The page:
Unless you live in California, most Americans can’t imagine what it’s like to be in a minor earthquake, never mind a major one. As a kid in Japan, I lived through lots of little quakes. They were no big deal. If the quake seemed serious or went on too long, we’d simply go outside and wait. But there was never a major quake when I lived in Japan.
In the 1990s, on a trip to Japan with my mother, an earthquake hit just after I checked into a hotel in Sapporo. I was hanging up shirts and jackets in the closet when they started swaying. We were on the 10th floor so I could feel the building swaying at least two or three feet. I had a flash of fear, and opened the door to the room and wedged myself in the doorway as a safety precaution (I think it’s something I remembered from my childhood), but I knew if the building collapsed standing in the doorway wouldn’t help. I looked out the door, and no one else seemed as concerned as me, except my mom poked her head out of her room.
As it turned out, the temblor didn’t cause much damage in Sapporo, the largest city in the northern-most Japanese island of Hokkaido. But two days later when we arrived in Nemuro, my mom’s hometown at the easternmost tip of Hokkaido, we saw the power of the “jishin,” or earthquake. Roads were humped up in the middle and the pavement split like the top of a loaf of bread, and in the town’s cemetery, my grandfather’s memorial had crumbled into a pile of rubble. But life went on as normal. Luckily there were no casualties from that quake, and there was no tsunami that followed in its wake.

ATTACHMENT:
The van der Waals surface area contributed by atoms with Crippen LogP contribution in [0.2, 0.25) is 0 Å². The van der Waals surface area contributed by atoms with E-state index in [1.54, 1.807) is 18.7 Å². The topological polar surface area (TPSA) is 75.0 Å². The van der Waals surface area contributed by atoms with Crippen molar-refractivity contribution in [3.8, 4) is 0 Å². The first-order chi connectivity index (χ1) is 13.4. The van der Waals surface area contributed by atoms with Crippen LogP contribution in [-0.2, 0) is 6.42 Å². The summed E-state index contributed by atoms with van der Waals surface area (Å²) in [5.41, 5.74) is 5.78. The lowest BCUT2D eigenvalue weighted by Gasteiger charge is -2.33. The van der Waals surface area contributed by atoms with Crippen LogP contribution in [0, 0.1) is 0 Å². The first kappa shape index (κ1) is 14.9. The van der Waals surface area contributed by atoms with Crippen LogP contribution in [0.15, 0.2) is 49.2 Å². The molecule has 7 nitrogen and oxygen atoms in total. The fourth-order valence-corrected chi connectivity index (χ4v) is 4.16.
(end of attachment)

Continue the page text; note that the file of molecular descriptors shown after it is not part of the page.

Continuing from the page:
The Great Tohoku Kanto Earthquake, which is now what the Japanese call the March 11 disaster, is the strongest earthquake in the country’s recorded history. That’s saying something for a country where quakes are so common there are established rules for what you’re supposed to do when they strike, like people in Kansas are taught from childhood what to do if a tornado touches down.
The fortunate (if that’s the word) thing about this quake is that it struck off the northern coast of Japan, not east of Tokyo. It’s unimaginable what kind of devastation it could have caused if the quake had been closer to Tokyo. As it is, there was some damage in the capital but not to the extent of the Great Kanto Earthquake of 1923, which demolished much of Tokyo, or even the Great Hanshin Earthquake, which was a lessor temblor but killed over 6,000 people in Kobe.
Although the tsunami hit in a more rural part of Japan, the damage and the human cost is enormous. I’m sure when the final tally is in, the death toll will be over 10,000. It breaks my heart to think of the entire towns close to the northern shore that were simply washed away by the tsunami.
I watched in horror when I first saw the email breaking news alerts about the earthquake and tuned in CNN. The footage was terrible, and yet difficult to turn off. The power of nature to overwhelm human endeavors is incredible, and truly awful.
Overall, I have to say that the U.S. broadcast news media have been stuck looping video clips over and over and not adding much of value to the news that I’ve been looking for, about damage to Nemuro, where my uncle still lives. I can tell when the anchors are just stretching their limits of knowledge and filling time. I’ve also been irritated by the mispronunciations of words such as “tsunami” and “Tokyo.”